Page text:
This is according to research from Crossland Employment Solicitors. The 1,000-participant study found that 20% of employees take, inject, or smoke illegal substances at the weekends or during their holidays, with 12.5% taking illegal substances every week.
Employers shared their experiences of finding out about drug use in the workplace, with one admitting they found cocaine in the men’s toilets, and another reporting discovering that an employee smoked cannabis in a social media update.
However, only 41% of employers said they have an official drug awareness guide detailing company policy and potential disciplinary action. Just 21% have a training programme for managers or supervisors on recognising the signs of drug misuse. An eighth (14%) allow people time off to get help or encourage them to seek help, while 11% stated they sack employees who are discovered to be using drugs.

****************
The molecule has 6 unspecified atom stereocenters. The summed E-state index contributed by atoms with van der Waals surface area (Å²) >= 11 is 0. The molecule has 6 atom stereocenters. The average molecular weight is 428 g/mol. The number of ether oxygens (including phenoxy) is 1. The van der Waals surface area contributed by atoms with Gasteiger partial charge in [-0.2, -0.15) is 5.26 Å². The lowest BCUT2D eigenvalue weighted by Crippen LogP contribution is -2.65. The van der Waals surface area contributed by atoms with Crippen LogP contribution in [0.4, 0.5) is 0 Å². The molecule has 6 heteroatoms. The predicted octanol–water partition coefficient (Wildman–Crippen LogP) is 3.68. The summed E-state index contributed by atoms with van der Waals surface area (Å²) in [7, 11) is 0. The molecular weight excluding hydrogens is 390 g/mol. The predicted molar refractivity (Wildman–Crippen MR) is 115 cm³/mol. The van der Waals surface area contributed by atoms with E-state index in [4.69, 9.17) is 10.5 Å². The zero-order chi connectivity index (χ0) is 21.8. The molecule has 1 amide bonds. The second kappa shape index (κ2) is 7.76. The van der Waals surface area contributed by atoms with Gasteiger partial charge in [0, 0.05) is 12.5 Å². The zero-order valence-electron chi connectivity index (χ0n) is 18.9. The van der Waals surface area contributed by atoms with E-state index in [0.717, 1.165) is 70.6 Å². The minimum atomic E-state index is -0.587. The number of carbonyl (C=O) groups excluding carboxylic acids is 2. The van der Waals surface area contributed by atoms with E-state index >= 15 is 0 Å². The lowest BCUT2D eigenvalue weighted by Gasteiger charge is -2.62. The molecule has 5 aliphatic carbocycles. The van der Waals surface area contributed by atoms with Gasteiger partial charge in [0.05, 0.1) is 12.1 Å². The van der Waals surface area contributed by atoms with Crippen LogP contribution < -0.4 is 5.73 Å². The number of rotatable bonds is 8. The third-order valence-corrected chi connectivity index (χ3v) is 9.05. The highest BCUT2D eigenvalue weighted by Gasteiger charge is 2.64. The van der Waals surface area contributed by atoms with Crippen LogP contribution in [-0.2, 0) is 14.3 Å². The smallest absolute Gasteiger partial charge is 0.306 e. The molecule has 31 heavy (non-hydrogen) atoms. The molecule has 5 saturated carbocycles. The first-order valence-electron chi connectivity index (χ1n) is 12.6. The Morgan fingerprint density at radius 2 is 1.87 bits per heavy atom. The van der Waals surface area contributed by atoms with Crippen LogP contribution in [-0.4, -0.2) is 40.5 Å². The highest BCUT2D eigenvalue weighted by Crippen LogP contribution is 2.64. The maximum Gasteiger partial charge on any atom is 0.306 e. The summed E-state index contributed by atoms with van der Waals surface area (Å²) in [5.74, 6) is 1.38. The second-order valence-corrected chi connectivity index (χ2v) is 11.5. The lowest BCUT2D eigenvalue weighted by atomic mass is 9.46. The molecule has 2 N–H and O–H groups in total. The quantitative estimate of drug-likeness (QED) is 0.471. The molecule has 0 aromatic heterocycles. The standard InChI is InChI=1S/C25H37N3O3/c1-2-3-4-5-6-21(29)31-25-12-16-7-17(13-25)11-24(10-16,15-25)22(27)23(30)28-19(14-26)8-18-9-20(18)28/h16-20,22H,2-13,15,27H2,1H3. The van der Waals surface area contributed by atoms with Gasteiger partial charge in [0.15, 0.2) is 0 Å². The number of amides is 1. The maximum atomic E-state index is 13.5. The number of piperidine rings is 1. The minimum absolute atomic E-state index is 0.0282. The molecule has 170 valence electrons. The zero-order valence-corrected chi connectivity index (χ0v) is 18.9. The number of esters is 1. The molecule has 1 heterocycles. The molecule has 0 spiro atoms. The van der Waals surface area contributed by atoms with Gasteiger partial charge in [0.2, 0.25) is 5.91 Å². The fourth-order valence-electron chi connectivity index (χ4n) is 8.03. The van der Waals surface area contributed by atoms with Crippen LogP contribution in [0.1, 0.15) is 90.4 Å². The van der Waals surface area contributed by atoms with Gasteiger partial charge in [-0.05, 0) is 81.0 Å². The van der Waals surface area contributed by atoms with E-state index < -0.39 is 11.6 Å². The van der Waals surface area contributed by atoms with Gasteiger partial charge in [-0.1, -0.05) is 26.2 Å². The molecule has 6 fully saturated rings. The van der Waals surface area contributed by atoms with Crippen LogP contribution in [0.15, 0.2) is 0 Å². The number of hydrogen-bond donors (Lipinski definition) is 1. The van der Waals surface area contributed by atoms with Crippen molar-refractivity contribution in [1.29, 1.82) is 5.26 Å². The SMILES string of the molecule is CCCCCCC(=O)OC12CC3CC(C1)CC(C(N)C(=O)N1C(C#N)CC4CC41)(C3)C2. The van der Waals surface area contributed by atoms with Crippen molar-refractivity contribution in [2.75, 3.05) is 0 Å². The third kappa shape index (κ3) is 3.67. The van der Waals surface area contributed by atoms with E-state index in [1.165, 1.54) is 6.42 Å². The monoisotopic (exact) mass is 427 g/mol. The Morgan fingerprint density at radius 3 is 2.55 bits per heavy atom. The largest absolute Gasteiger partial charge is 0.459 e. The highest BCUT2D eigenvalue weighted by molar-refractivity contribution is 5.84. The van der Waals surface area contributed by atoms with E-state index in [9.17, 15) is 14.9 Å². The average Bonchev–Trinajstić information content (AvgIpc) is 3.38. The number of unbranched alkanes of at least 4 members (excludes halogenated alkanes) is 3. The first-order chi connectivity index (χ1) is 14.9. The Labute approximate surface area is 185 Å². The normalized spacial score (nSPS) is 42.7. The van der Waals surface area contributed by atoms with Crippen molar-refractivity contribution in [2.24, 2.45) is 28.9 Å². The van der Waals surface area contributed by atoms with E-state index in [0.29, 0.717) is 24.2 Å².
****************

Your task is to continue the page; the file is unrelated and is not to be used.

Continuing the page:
One in five (19%) employees said they've had to pick up the work of colleagues who use drugs, 14% said colleagues who use drugs are more prone to accidents and mistakes, and 22% said they were prone to mood swings.
Accountancy, banking and finance had the highest rate of reported drug use, with 23% of staff suspected or known to take illegal substances during or outside of work. Rates in engineering and manufacturing were 22%, and 16% in business consulting and management.
Out of those that use drugs, 23% admitted they had done something illegal to fund their drug use either in or outside of work, with 12% saying this involved work stock or cash.
Beverley Sunderland, managing director of Crossland Employment Solicitors, said she was surprised by the number of people who know or suspect their colleagues have a drug problem, but was “totally shocked” by how many respondents admitted doing something illegal to fund their drug use.
“In my experience substance abuse in the workplace cuts across all industry sectors, ages and jobs – from the highest paid professions to employees on minimum wage,” she said. “But regardless of the job, any employer should point out the dangers to anyone they know is affected and provide them with proper encouragement and support to seek help.”